Penzance Penzance
Cornwall TR18

Cornwall occupies the western tip of south-west Britain and many visitors believe it only consists of Land’s End.  There is much more to Cornwall than this well known landmark but it is true that the county only covers an area of 1,376 square miles (3,563 km2).  However, most tourists have heard of Penzance although Truro is the main administrative centre. 
Cornwall is proud of its Celtic history and there is a strong push to revive the Cornish language.  Many names are Celtic in origin and the Cornish word for Penzance was 'Pensans', or 'Penzans', meaning ‘holy headland’.  The town lies on the western side of Mount’s Bay, facing south-east and overlooking St Michael's Mount just off the coast at Marazion.  It is sheltered from the Atlantic storms and its warm temperate climate makes it a popular seaside resort. 
The town is 300 miles (500 km) west-southwest of London and is accessible by major roads and rail.  It is the departure point for visitors wishing to stay on the beautiful tranquil Scilly Isles.  The islands are serviced by helicopter and ferries.
Barbary Pirates, other Invaders and Smugglers
Penzance is ideally situated for visiting the rugged and remote Cornish peninsula.  Gilbert & Sullivan’s comic opera The Pirates of Penzance has done much to encourage the idea that Penzance was the haunt of pirates and smugglers.  Sadly, they were having a joke at the town’s expense because Penzance was, and still is, a popular peaceful resort town, so the very idea of it being overrun by pirates was amusing. 
Remoteness can be an advantage and also a curse.  The peninsular was rich in tin and copper, ideal for making bronze.  It was a long way from the rest of inhabited Britain so was an ideal habitat for prehistoric man.  It was also sparsely populated and a perfect place for foreign invaders to make landfall unnoticed.  Barbary Pirates would raid and set fire to the settlements before sailing away with their spoils – this is where the pirate connection comes from.  Many other invaders, including the Spanish, raided the coast and caused havoc.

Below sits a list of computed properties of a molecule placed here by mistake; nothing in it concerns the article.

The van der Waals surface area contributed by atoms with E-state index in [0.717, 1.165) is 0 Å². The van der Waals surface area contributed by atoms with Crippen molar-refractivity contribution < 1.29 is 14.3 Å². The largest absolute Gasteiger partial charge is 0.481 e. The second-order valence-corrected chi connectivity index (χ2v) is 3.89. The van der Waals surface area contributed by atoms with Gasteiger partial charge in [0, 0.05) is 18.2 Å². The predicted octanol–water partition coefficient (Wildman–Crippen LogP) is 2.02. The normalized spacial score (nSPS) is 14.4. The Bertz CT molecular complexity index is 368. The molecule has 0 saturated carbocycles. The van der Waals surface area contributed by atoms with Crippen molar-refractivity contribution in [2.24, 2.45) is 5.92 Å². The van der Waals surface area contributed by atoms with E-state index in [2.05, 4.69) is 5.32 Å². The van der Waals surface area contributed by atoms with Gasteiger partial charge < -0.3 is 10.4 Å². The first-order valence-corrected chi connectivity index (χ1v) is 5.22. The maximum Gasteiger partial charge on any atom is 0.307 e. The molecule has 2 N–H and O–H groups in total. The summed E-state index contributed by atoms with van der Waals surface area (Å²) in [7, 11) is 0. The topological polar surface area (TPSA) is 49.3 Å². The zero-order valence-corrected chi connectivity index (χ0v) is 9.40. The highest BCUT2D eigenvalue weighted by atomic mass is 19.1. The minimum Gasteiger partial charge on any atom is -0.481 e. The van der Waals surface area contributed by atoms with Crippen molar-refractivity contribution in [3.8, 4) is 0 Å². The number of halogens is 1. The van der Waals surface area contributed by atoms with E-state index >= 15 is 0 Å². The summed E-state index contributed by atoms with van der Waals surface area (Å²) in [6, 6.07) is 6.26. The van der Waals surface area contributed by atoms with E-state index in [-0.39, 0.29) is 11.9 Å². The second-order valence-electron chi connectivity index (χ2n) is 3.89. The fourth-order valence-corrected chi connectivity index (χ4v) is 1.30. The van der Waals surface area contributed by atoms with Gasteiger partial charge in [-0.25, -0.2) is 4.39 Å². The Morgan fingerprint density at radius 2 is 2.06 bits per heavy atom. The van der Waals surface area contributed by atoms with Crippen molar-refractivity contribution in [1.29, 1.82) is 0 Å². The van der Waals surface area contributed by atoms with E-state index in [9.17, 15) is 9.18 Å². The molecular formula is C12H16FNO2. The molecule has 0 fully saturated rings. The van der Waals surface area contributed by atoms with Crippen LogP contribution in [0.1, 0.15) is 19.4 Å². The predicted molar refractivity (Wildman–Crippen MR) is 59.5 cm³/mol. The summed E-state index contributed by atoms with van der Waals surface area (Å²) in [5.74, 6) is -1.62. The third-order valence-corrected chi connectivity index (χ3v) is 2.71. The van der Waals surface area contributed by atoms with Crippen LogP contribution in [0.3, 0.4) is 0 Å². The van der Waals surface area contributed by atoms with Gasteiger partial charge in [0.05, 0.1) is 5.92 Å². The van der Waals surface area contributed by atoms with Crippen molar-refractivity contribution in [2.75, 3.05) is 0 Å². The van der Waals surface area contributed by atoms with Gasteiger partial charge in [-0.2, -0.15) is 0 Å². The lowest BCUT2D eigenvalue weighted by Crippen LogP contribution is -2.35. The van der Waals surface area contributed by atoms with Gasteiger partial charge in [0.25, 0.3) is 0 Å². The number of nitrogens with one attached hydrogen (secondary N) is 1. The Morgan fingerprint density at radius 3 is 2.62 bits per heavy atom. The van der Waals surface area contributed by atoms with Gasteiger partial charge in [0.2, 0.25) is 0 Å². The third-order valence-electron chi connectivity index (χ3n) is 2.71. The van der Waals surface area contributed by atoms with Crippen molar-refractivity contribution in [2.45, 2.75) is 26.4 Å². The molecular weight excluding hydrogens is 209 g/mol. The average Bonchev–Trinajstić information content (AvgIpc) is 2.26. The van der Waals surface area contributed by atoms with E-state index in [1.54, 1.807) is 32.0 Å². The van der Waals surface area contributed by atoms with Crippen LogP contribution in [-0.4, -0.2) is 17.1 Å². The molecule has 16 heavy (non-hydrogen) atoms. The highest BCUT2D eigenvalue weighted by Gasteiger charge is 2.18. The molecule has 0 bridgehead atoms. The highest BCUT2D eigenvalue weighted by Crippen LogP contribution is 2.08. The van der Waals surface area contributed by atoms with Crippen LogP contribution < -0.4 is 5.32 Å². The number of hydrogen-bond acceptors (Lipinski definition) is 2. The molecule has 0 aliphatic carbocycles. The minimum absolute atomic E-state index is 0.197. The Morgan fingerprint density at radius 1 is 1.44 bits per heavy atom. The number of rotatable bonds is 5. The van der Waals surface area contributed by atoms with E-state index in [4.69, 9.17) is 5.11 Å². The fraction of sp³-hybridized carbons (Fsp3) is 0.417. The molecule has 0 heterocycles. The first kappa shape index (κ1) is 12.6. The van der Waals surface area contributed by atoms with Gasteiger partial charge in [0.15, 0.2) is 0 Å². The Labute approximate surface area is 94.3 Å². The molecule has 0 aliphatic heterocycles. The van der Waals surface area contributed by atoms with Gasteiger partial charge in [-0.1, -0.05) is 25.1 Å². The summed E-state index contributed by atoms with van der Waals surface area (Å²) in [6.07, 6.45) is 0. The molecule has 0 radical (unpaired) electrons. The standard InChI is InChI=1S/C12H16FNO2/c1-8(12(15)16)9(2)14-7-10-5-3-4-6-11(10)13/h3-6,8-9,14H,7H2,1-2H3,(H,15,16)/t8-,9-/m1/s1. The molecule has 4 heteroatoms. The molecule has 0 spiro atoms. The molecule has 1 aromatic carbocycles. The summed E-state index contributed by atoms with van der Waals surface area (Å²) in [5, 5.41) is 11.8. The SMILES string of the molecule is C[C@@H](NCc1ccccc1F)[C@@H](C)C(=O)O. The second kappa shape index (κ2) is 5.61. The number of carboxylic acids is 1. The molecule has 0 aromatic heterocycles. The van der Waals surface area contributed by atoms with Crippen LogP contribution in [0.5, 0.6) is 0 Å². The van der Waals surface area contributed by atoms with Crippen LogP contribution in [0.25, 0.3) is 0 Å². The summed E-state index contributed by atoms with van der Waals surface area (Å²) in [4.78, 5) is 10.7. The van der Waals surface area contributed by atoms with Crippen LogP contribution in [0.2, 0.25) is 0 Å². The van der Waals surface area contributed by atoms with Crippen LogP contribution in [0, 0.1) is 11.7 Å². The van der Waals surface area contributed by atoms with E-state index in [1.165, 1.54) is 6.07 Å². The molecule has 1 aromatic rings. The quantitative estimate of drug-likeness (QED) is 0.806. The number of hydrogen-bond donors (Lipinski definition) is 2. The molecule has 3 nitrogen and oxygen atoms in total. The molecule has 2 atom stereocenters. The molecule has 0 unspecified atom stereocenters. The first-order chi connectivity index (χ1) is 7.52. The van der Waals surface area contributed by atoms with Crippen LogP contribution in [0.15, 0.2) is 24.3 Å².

Accommodation - Search & Book through Expedia here:    External Link
A quiet place to explore
Cornishmen grew up as fearless, tough, independent individuals used to looking after themselves and resisting any attempts to subjugate them.  In return, Cornwall has missed out on a modern motorway access route, so travel by road during the summer months can be a slow affair.  The upside is that Cornwall remains undeveloped and a reasonably quiet place to explore. 
The region is dotted with prehistoric structures including the astonishingly well-preserved ancient Iron-age village of Chysauster (Chysauster Ancient Village) near Penzance. Here, stone-walled homesteads known as 'courtyard houses', line a 'village street'. 
Cliff Edge Tin Mines
Later the industrial revolution exploited the tin resources by sinking mines on the edge of the cliffs and tunnelling out under the sea.  It is an exciting experience to visit one of these mines such as the National Trust Levant Mine & Beam Engine near St Just. 
Sir Humphry Davy